Such efforts to reduce educational disparities would help to address income inequality — a significant threat to future economic growth. All of this will require increased public investment in education. As it stands, China’s public investment in education, as a share of GDP, is below international standards across all levels, but especially in senior secondary and tertiary education.

China’s education challenge also extends to quality. Inadequate education is a major driver of rising unemployment among China’s senior secondary and tertiary graduates, not to mention their declining wage premium. This can be remedied through better financing, more effective recruitment and compensation policies, and more decentralized decision-making in school administrations.

Although some evidence suggests that there is an over-supply of university graduates in China, ongoing demographic and sectoral shifts mean that China will encounter a supply deficit of 24 million highly skilled graduates of universities or higher-level vocational schools by 2020. To fill this gap, China must upgrade its fragmented and ineffective technical- and vocational-training programs.

To ensure that its labor force can meet the demands of a rapidly changing economic and technological environment, China must build a more inclusive, higher quality education system. Without it, China may not be the world’s number one economy for long.

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The Federal Government Hasn’t Improved Education After Trying for 50 Years

Education

19-05-2014

The Foundry

The federal government has been trying to improve educational outcomes for 50 years, but according to a recent study, we have little to show for it — and in some areas, it is getting worse.

This year marks the 50th anniversary of President Lyndon Johnson’s Great Society initiatives, the goal of which was to help low-income Americans move toward self-sufficiency. Among the measures enacted under Johnson’s “War on Poverty” was the first major federal intervention in education: the Elementary and Secondary Education Act (ESEA) of 1965.

The anniversary adds context to this month’s release of the National Assessment for Educational Progress (NAEP) “Report Card,” which detailed the academic achievement levels of high school seniors. The results weren’t promising – which has been true for the last five years the report card assessed and the last 50 years of federal intervention in education.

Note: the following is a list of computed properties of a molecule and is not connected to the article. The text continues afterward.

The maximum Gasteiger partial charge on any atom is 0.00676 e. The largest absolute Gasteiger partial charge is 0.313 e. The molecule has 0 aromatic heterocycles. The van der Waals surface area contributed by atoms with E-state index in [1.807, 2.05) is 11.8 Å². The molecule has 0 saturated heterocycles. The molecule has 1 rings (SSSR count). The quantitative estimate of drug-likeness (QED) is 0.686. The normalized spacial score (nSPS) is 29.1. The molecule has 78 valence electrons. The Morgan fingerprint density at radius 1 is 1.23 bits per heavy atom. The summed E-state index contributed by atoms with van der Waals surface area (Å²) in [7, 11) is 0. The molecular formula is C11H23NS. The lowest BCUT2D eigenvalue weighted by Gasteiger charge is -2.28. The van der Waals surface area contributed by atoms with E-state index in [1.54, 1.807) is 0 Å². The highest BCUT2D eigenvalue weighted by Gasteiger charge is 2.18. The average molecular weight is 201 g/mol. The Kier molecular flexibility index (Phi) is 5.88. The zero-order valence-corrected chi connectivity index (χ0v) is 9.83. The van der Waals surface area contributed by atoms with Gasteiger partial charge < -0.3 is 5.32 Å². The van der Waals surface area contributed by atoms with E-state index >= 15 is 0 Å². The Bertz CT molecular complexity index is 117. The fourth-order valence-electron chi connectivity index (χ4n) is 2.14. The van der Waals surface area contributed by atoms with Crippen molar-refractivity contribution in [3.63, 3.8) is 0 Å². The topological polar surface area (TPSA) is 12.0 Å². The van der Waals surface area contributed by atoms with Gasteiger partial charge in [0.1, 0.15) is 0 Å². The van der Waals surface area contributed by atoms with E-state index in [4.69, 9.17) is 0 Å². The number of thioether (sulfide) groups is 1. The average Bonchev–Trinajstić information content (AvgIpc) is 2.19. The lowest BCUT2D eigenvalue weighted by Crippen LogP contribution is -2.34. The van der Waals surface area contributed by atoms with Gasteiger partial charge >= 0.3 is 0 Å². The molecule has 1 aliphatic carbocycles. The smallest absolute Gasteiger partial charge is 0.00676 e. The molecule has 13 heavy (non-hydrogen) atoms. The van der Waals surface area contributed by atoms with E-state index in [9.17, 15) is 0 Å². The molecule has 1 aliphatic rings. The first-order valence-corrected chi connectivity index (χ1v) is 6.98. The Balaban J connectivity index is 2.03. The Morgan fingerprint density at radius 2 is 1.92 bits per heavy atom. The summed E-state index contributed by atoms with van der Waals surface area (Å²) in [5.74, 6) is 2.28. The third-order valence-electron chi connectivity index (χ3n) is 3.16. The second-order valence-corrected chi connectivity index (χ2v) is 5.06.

NAEP provides nationally representative samples of achievement levels of American students and selected demographics, providing an indicator of overall student achievement. The 2013 report revealed that performance in math and reading has stagnated or worsened among America’s 12th grade students and that academic achievement gaps have grown since the last report in 2009.

“[S]tudent achievement at the high school level has been flat in recent years. Just as troubling, achievement gaps among ethnic groups have not narrowed,” said Education Secretary Arne Duncan in response to the report.

Secretary Duncan is right. But these results are not merely indicative of our academic health over the last few years; they’re part of a national trend in educational stagnation that has persisted for the last half-century.

This wasn’t supposed to happen.

“We have begun a campaign to unlock the full potential of every boy and girl – regardless of his race or his region or his father’s income,” said President Johnson when he signed the ESEA law in 1965. When first enacted, ESEA was 31 pages long and cost $1 billion. By 2002, the seventh reauthorization of ESEA (known as No Child Left Behind) had morphed into a law costing nearly $25 billion annually, containing 60 competitive grant programs and nearly two dozen formula grant programs. Americans have spent $2 trillion on education since the enactment of ESEA.

Considered within that context, the NAEP results are even more troubling.

Federal intervention in education has largely failed to achieve its stated mission of eliminating the achievement gap between low-income students and their peers.

So what do we do?

Where federal intervention has failed, research suggests that school choice has been one of the greatest tools in increasing educational opportunity for all students.

In 2009, Stanford economist Caroline M. Hoxby conducted a multiyear study of New York City charter schools and found that from kindergarten to eighth grade, the students who attended charter schools nearly matched the achievement levels of their peers in suburban communities. She calls this phenomenon the closing of the “Harlem-Scarsdale” achievement gap.

The Washington, D.C., Opportunity Scholarship Program (OSP), which provides vouchers to low-income students in the nation’s capital, has shown impressive improvements in educational attainment. In a random assignment evaluation of the program conducted by University of Arkansas professor Patrick Wolf, more than 91 percent of OSP students graduated from high school. That’s 21 percentage points higher than the graduation rate of a control group of students who applied for a scholarship but did not receive one.